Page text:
Do you need a nifty slow carbohydrate side dish for pulled pork, sticky grilled chicken or slow braised beef? Rephrase; do you need a side in your repertoire which is not sweet potato wedges, hasselback potatoes (as fun as they are to make- and say), or a well intentioned tumble of roast root vegetables, quinoa and pomegranate arils whose juice will promptly stain your palms and favourite block printed tea towel? If so, skip straight to the recipe at the bottom. This brussels sprout and mustard cream slaw is what you’re looking for.
But first, some context. Poor brussels sprouts. In the last five years they’ve become blowsily over exposed. They’ve been vaulted from the curious kid in the corner to the most celebrated hipster in town. That is, so long as they’re roasted, deep fried, blistered or crisped. Nine times out of ten when you’re ordering brussels sprouts from a restaurant that serves you $16 glasses of GSM out of an old jam jar with your white hot accompaniment of choice (kimchee, sriracha, white miso, black tahini, fish sauce caramel, pickled rhubarb, unicorn tears)’ the reason they’re so gosh darn delicious is because they’ve been deep fried.
But that’s not real life. For one, boiling oil and family life are not often great friends (so says the lady with the toddler who likes to get involved in cooking). For two, it’s just not that terrific for us. So how best to celebrate these little cabbages? Well my friends, one easy way is to return them to their original state. And that state, is as a cabbage. A wee, sweet cabbage. And what do cabbages pair best with? (Chang’s noodle salad not being a valid answer). The answer, is coleslaw.
This slaw is everything you want in a side. It’s surprisingly hearty and stands up to slow cooked meats and sticky pork, yet sprightly enough to stand alone, perhaps with a soft centred egg or two spooling its yolk over the crest. It’s a snap to make- especially if you have a food processor with a shredding insert. And it’s got a surprising twang. The twang comes from four noble assistants; Dijon mustard, apple cider vinegar, parmesan cheese and a touch of honey. If you’re after something with more grunt then feel free to insert some hot english mustard, or wasabi even into the dressing. But the linking thread is a gilding of thickened cream. It adds roundness and a sultriness. It stops it resembling a fluffy pile of horse chaff and transforms these wafty ribbons of green into a forkable salad. And it’s rich, without being gluttonous. I like to add almonds for some textural crunch, though pecans, walnuts, or pistachios would all be lovely. Similarly if you needed it to be nut free then pumpkin seeds, or some dried cranberries would make a sound inclusion.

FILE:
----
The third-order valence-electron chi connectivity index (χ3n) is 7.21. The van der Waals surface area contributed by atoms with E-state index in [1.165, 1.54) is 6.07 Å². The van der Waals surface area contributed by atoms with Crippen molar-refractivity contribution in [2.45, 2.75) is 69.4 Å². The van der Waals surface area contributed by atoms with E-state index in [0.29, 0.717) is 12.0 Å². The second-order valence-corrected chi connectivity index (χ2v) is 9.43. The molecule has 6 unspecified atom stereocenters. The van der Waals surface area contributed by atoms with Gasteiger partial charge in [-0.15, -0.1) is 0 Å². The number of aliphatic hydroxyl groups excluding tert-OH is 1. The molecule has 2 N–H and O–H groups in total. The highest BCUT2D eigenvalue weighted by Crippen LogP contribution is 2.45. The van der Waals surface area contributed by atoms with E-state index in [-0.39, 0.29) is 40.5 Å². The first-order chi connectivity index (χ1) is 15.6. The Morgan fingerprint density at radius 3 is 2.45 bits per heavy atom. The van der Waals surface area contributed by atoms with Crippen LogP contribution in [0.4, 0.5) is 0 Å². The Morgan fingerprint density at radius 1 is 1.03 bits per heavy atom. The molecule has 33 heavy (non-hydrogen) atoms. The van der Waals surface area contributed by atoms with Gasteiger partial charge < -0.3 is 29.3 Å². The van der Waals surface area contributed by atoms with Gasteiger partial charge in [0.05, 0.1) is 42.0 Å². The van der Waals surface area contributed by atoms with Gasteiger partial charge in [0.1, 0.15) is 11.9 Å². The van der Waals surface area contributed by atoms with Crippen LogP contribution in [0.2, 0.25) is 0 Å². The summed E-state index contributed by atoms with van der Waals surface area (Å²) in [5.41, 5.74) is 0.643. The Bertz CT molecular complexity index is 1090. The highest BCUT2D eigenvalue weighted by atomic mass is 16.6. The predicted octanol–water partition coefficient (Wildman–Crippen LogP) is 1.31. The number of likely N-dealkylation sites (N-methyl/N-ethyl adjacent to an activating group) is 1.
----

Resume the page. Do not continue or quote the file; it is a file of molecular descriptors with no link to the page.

This is a salad best consumed within a couple of hours of dressing it (though I’m told the leftovers work very well on a bacon and egg roll the next morning).
Brussels Sprout and Mustard Cream Slaw
30 g parmesan cheese, grated
50 g almonds, roughly chopped
16 brussels sprouts, cored and any outer brown leaves removed
1/3 cup/ 80 ml thickened cream (35% fat content)
2 tbsp Dijon mustard
2 tbsp Apple Cider vinegar
1 tsp runny honey/ rice malt syrup
Here’s how we roll
1) Shred the sprouts, either using a food processor with a shredding blade, a mandolin or a sharp knife.